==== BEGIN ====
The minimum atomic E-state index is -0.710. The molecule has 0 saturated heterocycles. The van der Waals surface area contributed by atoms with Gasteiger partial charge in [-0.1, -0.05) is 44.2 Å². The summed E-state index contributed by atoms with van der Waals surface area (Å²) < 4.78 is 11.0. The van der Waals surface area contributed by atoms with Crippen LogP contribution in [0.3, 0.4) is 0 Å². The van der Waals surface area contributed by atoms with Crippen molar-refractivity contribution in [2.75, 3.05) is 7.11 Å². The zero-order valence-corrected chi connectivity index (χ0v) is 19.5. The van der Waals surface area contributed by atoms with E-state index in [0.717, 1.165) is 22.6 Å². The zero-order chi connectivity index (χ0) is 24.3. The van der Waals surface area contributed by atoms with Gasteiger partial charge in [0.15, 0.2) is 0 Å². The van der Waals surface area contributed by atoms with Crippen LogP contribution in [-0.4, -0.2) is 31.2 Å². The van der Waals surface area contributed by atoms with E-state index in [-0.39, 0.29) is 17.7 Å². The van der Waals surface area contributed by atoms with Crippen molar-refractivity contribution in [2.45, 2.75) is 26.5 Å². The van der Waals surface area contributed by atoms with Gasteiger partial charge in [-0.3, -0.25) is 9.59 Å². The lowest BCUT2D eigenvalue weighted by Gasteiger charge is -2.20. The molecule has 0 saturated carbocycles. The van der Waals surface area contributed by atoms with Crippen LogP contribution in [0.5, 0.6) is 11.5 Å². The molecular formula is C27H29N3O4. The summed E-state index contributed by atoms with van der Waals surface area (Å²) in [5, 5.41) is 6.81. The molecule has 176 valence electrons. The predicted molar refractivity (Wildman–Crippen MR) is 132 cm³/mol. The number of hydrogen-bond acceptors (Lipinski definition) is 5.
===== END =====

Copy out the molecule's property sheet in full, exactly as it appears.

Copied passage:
The minimum atomic E-state index is -0.710. The molecule has 0 saturated heterocycles. The van der Waals surface area contributed by atoms with Gasteiger partial charge in [-0.1, -0.05) is 44.2 Å². The summed E-state index contributed by atoms with van der Waals surface area (Å²) < 4.78 is 11.0. The van der Waals surface area contributed by atoms with Crippen LogP contribution in [0.3, 0.4) is 0 Å². The van der Waals surface area contributed by atoms with Crippen molar-refractivity contribution in [2.75, 3.05) is 7.11 Å². The zero-order valence-corrected chi connectivity index (χ0v) is 19.5. The van der Waals surface area contributed by atoms with E-state index in [0.717, 1.165) is 22.6 Å². The zero-order chi connectivity index (χ0) is 24.3. The van der Waals surface area contributed by atoms with Gasteiger partial charge in [0.15, 0.2) is 0 Å². The van der Waals surface area contributed by atoms with Crippen LogP contribution in [-0.4, -0.2) is 31.2 Å². The van der Waals surface area contributed by atoms with E-state index in [-0.39, 0.29) is 17.7 Å². The van der Waals surface area contributed by atoms with Crippen molar-refractivity contribution in [2.45, 2.75) is 26.5 Å². The van der Waals surface area contributed by atoms with Gasteiger partial charge in [-0.3, -0.25) is 9.59 Å². The lowest BCUT2D eigenvalue weighted by Gasteiger charge is -2.20. The molecule has 0 saturated carbocycles. The van der Waals surface area contributed by atoms with Crippen LogP contribution in [0.5, 0.6) is 11.5 Å². The molecular formula is C27H29N3O4. The summed E-state index contributed by atoms with van der Waals surface area (Å²) in [5, 5.41) is 6.81. The molecule has 176 valence electrons. The predicted molar refractivity (Wildman–Crippen MR) is 132 cm³/mol. The number of hydrogen-bond acceptors (Lipinski definition) is 5.